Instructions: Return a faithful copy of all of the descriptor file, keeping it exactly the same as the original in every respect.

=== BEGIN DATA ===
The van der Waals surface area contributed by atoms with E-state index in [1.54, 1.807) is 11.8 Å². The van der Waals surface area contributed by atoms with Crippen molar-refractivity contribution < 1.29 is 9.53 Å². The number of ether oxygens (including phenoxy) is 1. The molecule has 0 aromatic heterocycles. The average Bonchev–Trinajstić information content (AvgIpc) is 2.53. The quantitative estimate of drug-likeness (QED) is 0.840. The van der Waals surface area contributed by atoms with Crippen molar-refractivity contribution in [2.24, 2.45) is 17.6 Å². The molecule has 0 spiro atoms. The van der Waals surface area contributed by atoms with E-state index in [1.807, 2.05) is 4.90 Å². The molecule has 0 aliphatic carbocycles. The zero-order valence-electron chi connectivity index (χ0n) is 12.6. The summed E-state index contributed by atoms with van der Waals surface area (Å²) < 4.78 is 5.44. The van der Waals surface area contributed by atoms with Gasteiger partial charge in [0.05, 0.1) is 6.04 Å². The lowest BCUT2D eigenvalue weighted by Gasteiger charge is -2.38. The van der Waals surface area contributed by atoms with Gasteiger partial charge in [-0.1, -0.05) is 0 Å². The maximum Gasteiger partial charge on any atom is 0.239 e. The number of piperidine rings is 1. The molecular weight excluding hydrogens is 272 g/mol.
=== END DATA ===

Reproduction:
The van der Waals surface area contributed by atoms with E-state index in [1.54, 1.807) is 11.8 Å². The van der Waals surface area contributed by atoms with Crippen molar-refractivity contribution < 1.29 is 9.53 Å². The number of ether oxygens (including phenoxy) is 1. The molecule has 0 aromatic heterocycles. The average Bonchev–Trinajstić information content (AvgIpc) is 2.53. The quantitative estimate of drug-likeness (QED) is 0.840. The van der Waals surface area contributed by atoms with Crippen molar-refractivity contribution in [2.24, 2.45) is 17.6 Å². The molecule has 0 spiro atoms. The van der Waals surface area contributed by atoms with E-state index in [1.807, 2.05) is 4.90 Å². The molecule has 0 aliphatic carbocycles. The zero-order valence-electron chi connectivity index (χ0n) is 12.6. The summed E-state index contributed by atoms with van der Waals surface area (Å²) < 4.78 is 5.44. The van der Waals surface area contributed by atoms with Gasteiger partial charge in [0.05, 0.1) is 6.04 Å². The lowest BCUT2D eigenvalue weighted by Gasteiger charge is -2.38. The van der Waals surface area contributed by atoms with Gasteiger partial charge in [-0.1, -0.05) is 0 Å². The maximum Gasteiger partial charge on any atom is 0.239 e. The number of piperidine rings is 1. The molecular weight excluding hydrogens is 272 g/mol.